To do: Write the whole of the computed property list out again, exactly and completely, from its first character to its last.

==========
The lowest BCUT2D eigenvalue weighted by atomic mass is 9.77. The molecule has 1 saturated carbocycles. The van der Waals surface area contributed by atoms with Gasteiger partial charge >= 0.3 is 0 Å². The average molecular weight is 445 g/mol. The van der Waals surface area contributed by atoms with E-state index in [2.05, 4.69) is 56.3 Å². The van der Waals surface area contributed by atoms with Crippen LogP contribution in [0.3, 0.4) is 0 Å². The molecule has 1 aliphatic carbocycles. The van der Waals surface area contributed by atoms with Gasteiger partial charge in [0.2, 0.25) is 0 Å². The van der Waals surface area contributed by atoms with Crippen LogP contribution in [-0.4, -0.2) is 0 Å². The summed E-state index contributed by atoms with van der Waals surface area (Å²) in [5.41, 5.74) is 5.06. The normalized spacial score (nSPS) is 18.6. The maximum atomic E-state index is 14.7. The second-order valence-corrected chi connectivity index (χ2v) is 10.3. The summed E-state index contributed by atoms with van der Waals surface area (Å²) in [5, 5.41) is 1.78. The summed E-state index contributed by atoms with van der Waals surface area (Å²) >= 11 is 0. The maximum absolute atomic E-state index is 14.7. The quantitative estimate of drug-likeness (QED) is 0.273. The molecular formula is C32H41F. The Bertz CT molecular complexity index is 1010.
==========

The lowest BCUT2D eigenvalue weighted by atomic mass is 9.77. The molecule has 1 saturated carbocycles. The van der Waals surface area contributed by atoms with Gasteiger partial charge >= 0.3 is 0 Å². The average molecular weight is 445 g/mol. The van der Waals surface area contributed by atoms with E-state index in [2.05, 4.69) is 56.3 Å². The van der Waals surface area contributed by atoms with Crippen LogP contribution in [0.3, 0.4) is 0 Å². The molecule has 1 aliphatic carbocycles. The van der Waals surface area contributed by atoms with Gasteiger partial charge in [0.2, 0.25) is 0 Å². The van der Waals surface area contributed by atoms with Crippen LogP contribution in [-0.4, -0.2) is 0 Å². The summed E-state index contributed by atoms with van der Waals surface area (Å²) in [5.41, 5.74) is 5.06. The normalized spacial score (nSPS) is 18.6. The maximum atomic E-state index is 14.7. The second-order valence-corrected chi connectivity index (χ2v) is 10.3. The summed E-state index contributed by atoms with van der Waals surface area (Å²) in [5, 5.41) is 1.78. The summed E-state index contributed by atoms with van der Waals surface area (Å²) >= 11 is 0. The maximum absolute atomic E-state index is 14.7. The quantitative estimate of drug-likeness (QED) is 0.273. The molecular formula is C32H41F. The Bertz CT molecular complexity index is 1010.